Exploring the Planets With an Amateur Telescope

The worlds of the solar system explorable with small telescopes.
Planetary observing from the backyard opens up new worlds to explore through a small telescope. NASA

If you're a new telescope owner, the whole sky is your playground. But if you're a beginner, you may want to start by looking for planets. The brightest ones stand out in the night sky and are easy to spot through your scope. 

There's no "one size fits all" solution to planet-gazing. In general, small telescopes (three inches or smaller) with low magnification will not show as much detail as larger amateur telescopes at higher magnification. (Magnification is a term that means how many times larger a telescope will make an object look.)

Setting Up the Scope

Practice setting up the telescope before use.
Make sure the telescope is properly attached to its mount and that all the eyepieces and other attachments are handy. Andy Crawford/Getty Images

With a new telescope, it's always a very good idea to practice setting it up inside before taking it outdoors.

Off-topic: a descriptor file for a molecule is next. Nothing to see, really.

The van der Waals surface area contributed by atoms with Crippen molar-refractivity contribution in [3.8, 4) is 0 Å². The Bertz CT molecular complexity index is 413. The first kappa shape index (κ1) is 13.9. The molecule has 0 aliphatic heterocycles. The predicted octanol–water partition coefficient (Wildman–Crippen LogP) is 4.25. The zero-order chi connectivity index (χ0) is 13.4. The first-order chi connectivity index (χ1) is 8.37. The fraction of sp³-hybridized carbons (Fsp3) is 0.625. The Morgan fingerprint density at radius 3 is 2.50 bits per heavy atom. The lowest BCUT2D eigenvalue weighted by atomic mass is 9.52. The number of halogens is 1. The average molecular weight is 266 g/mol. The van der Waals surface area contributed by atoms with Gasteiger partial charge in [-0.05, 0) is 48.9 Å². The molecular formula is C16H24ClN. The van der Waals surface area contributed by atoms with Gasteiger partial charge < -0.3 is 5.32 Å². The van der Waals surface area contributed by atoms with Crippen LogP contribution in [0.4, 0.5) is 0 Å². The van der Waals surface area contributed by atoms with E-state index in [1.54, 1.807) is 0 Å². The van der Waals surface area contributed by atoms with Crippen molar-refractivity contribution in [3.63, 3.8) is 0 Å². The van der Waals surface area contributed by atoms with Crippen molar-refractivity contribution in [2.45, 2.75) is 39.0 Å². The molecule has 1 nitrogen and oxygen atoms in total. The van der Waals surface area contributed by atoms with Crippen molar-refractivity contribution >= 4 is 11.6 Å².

Many practiced amateur observers let their scopes get used to outside temperatures. This takes about 30 minutes. While the equipment is cooling down, observers gather their star charts, warm clothes, and other accessories.

Most telescopes come with eyepieces. It's always best to check the help guides to see which one is best for planetary viewing. In general, look for eyepieces with names like Plössl or Orthoscopic, in lengths of three to nine millimeters. Which one depends on the size and focal length of the telescope.

If this all seems confusing (and it is in the beginning), it's always a good idea to take the scope to a local astronomy club, camera store, or planetarium for advice from more experienced observers. There's a wealth of information available online, too.